17 September 2019 - Events
The discovery of the Staffordshire Hoard in July 2009 brought the law relating to the ownership of treasure back into the headlines. Currently in storage at the British Museum, the largest Anglo-Saxon hoard of gold ever found has been valued at £3.25 million. A key concern for landowners is whether they own or have any rights over items found on their land.
Treasure, or ‘treasure trove' as it was called prior to the coming into force of the Treasure Act on September 24, 1997, belongs to the Crown. There is a legal obligation for treasure finders to notify the local coroner within 14 days of making a find, or realising a find is treasure. Under the common law, which applied until the Treasure Act came into force, finders of treasure trove who acted properly and lawfully received a reward based on the market value of the find. Since the Act, this system has been formalized and a Treasure Valuation Committee will value the find and determine the reward. The standard recommendation is for the reward to be divided equally between the landowner and the finder, as happened with the Staffordshire Hoard. Where the landowner and finder have agreed a different apportionment of any reward, the agreement will be considered and probably followed. The reward may be abated or withdrawn if either side have shown bad faith, for example if the finder was committing a trespass at the time. Archaeologists are not entitled to a reward, but the landowner would normally be given 50 per cent.
Different rules apply to an item that is not treasure. Items found ‘under' the ground are considered part of the property and therefore belong to the landowner. Someone who finds an item ‘on' the ground has a right to keep it unless the landowner shows he exercises control and has an intention to keep all items found on the land. If land is fenced and clearly signed to that effect, the landowner could successfully claim possession. The true owner has stronger rights than the finder and the landowner in either case.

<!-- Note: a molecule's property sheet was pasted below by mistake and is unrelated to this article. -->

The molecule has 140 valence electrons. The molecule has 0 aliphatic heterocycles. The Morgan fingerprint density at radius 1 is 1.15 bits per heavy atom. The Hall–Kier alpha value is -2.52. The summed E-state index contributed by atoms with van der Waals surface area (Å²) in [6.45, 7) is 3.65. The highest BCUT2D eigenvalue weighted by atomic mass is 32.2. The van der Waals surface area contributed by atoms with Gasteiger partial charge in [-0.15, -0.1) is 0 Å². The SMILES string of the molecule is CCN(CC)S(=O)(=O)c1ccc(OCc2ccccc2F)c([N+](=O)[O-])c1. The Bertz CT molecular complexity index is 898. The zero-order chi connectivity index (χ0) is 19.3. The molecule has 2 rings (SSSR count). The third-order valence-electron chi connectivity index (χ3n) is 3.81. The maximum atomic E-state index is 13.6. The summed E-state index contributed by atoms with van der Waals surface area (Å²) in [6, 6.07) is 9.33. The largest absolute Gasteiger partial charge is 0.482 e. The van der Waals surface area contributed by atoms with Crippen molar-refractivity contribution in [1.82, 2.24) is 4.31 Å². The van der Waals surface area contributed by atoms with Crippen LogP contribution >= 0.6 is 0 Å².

The question therefore boils down to whether the item is treasure (or treasure trove if found prior to September 24, 1997).
Treasure under the Act is any object that is 300 years old or more at the date it is found, with 10 per cent or more gold or silver content. Coins must be found as a group to be classed as treasure. Anything found with treasure is included, as is anything 200 years old and designated by the Secretary of State as being of ‘outstanding historical, archaeological or cultural importance'. This currently includes pre-historic base-metal assemblages. Treasure trove is any gold and silver object, deliberately hidden with the intention of recovery, where the original owners or heirs are untraceable.
All finds of potential treasure should be reported to your local coroner to avoid committing a criminal offence, punishable by a maximum term of imprisonment of three months or a fine of £5,000. Landowners would be advised to enter into written agreements with archaeologists and metal detector users. This should set out the basis for splitting a reward for treasure as well as expressly stating that all finds that are not covered by the Act remain the property of the landowner.